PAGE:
- Obsessive Compulsive Behavior
Antipsychotic drugs are frequently used to treat chorea and several behavioral and psychiatric symptoms of HD including irritability, aggressive, agitation and psychotic symptoms. While they should be reserved for the more severe psychiatric and behavior symptoms, they should not be inappropriately feared. They can improve and indeed save lives. Of the drugs available, the second generation antipsychotic drugs are usually preferred over first generation drugs (like haloperidol) because they have fewer Parkinsonism side effects.
Dosing information is given so that you will learn about dosing ranges for each drug. Specific recommendation for any individual must be made by your treating doctor.
Haloperidol (Haldol®) This is an“old” drug. When possible, newer drugs with fewer side effects are preferred. Even so, this drug should not be considered a poison. It is a lot better than nothing when cost makes it the only treatment option. This drug is also frequently prescribed for chorea. However, at least in the U.S. several of the newer drugs are now generic, most will be covered under most insurance plans (including Medicare and Medicaid).
Aripiprazole (Abilify®) This one is not generic yet, but recent study suggests that this drug may be as effective as tetrabenazine for the treatment for chorea, but with fewer side effects [Brusa L 2009]. Lower doses of 5 to 10 mg per day is usually sufficient for treatment of chorea. The dose may need to be higher for psychotic symptoms, starting at 10 to 15 mg once daily, and may be increased to 30 mg for psychosis. The most common side effects are headache, nausea, vomiting, restlessness, tremor, and constipation. Studies suggest that weight gain is less than with several other antipsychotic drugs.
Quetiapine (Seroquel®) Based on studies in Parkinson’s, this is the drug that may be preferred for many symptoms of Huntington’s because it appears to cause less bradykinesia (slowness of movement) that is already present in HD [Tarsy D 2002] [Miyasaki JM 2006]. This is true even when used at high doses. The usual starting dose is 25 mg (twice daily), which can be increased up to a maximum of 300 mg (twice daily). Lower doses should be used in the elderly. The main side effects are sleepiness (which may improve after several days), low blood pressure (light-headedness), restlessness, dry mouth, and weight gain.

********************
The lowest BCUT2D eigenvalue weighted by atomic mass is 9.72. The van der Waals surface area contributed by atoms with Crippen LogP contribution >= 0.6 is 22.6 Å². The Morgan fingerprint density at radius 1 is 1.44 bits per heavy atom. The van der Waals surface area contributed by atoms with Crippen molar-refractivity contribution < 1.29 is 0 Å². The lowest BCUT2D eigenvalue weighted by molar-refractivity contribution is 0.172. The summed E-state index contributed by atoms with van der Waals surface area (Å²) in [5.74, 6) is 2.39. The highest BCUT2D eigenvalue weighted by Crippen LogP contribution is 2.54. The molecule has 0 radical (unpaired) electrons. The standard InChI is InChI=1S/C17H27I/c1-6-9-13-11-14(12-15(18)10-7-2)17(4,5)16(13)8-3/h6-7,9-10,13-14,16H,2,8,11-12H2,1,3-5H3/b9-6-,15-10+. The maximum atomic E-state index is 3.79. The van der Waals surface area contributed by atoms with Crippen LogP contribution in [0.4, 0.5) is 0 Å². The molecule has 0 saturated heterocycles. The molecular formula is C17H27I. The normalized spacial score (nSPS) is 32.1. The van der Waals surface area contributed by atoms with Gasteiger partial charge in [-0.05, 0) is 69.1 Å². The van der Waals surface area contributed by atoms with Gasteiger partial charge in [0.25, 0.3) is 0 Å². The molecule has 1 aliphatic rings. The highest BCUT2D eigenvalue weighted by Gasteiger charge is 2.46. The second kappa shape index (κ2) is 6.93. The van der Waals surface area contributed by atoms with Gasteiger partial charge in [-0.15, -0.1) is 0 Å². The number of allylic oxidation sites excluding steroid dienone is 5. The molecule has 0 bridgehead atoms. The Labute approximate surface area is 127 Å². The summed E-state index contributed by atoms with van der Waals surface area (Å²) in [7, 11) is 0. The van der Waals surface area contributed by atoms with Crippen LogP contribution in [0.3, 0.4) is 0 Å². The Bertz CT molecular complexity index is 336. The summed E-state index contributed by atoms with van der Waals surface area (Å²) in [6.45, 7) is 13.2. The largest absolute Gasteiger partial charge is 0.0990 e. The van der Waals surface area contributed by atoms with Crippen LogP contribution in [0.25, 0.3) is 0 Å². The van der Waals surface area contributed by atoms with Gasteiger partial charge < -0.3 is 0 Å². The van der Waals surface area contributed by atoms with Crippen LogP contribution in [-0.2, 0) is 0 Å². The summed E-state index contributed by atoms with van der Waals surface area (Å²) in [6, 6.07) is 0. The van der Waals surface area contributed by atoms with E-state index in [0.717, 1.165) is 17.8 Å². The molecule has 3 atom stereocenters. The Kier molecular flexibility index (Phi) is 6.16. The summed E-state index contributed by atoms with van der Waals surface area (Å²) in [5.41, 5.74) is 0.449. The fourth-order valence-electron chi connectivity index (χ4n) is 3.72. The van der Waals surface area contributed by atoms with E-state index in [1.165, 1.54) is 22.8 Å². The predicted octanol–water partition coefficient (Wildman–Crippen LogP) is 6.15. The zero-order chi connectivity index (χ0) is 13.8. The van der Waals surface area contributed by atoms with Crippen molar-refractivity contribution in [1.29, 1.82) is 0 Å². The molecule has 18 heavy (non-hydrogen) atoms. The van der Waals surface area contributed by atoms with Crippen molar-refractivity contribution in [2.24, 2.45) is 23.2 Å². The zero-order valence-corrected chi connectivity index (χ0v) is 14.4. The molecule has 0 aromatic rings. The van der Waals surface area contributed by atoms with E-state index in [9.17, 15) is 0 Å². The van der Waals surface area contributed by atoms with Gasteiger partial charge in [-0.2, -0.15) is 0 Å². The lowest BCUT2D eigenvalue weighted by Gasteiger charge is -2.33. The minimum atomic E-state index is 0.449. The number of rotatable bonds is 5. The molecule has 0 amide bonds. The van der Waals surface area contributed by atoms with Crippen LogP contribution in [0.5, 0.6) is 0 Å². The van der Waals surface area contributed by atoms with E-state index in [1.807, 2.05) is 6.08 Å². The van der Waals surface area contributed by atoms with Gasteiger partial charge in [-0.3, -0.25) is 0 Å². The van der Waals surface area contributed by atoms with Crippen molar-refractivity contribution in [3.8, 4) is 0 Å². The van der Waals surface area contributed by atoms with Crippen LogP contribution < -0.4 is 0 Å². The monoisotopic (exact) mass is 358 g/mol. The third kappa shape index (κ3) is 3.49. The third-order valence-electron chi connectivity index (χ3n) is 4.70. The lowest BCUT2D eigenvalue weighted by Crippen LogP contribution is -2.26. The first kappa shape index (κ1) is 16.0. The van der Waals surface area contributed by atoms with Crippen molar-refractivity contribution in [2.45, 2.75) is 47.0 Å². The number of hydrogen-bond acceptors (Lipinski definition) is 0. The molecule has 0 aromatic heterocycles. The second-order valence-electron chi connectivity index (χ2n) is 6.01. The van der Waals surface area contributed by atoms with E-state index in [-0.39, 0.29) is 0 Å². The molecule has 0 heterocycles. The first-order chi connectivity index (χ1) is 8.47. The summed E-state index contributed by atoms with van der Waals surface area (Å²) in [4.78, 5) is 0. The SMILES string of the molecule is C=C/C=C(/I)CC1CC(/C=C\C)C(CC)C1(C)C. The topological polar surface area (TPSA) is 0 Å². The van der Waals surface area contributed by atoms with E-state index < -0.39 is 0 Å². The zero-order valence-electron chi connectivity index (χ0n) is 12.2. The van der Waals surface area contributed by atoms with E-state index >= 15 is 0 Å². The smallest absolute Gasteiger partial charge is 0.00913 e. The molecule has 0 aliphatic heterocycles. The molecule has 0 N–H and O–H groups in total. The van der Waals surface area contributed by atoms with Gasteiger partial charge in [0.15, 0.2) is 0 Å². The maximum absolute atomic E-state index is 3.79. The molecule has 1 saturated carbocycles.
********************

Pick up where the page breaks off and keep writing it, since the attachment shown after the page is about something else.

Though this drug has low side effects of worsening bradykinesia
(slowness of movement), it is infrequently used because it can
damage bone marrow. If this drug is used, it must be monitored with
weekly (or biweekly) blood testing for at least 6 months. It
appears to have no or limited effect on chorea. This drug is used
only when other drugs fail.
Risperidone (Risperdal®) This drug is the most widely prescribed of the antipsychotics. It is typically dosed once daily, starting at 1 to 2 mg/day, increasing as needed up to 6-8 mg/day. Dosage for the older person should start much lower at 0.25 to 0.50 mg/day. The primary side effects are sleepiness, low blood pressure, restlessness, breast stimulation and weight gain. Higher doses are associated with worsening of rigidity and slowness of movements.
Olanzapine (Zyprexa®) This drug is usually given once a day, starting at 5 to 10 mg/day; increasing as needed up to 30 mg to 40 mg/day. This drug can cause worsening of rigidity and slowness of movement. Weight gain is a prominent side effect of this drug. Others include sleepiness, restlessness, low blood pressure, dry mouth, and constipation.
Ziprasidone (Geodon®) This drug is dosed once or twice daily starting with 20 to 40 mg/day, and increasing up to 160 mg/day as needed. More care must be taken with this drug because absorption doubles when taken with food, and there are several drug interactions. It is marketed as having less risk of weight gain than other atypical drugs. Side effects associated include mild sedation early in treatment, nausea, weakness, and nasal congestion.
Brusa L, Orlacchio A, Moschella V, Iani C, Bernardi G, Mercuri NB. Treatment of the symptoms of Huntington's disease: preliminary results comparing aripiprazole and tetrabenazine. Mov Disord. 2009 Jan 15;24(1):126-9. doi: 10.1002/mds.22376. PubMed abstract
Tarsy D, Baldessarini RJ, Tarazi FI. Effects of newer antipsychotics on extrapyramidal function. CNS Drugs. 2002;16(1):23-45. PubMed abstract
Miyasaki JM, Shannon K, Voon V, Ravina B, Kleiner-Fisman G, Anderson K, Shulman LM, Gronseth G, Weiner WJ; Quality Standards Subcommittee of the American Academy of Neurology. Practice Parameter: evaluation and treatment of depression, psychosis, and dementia in Parkinson disease (an evidence-based review): report of the Quality Standards Subcommittee of the American Academy of Neurology. Neurology. 2006 Apr 11;66(7):996-1002. PubMed abstract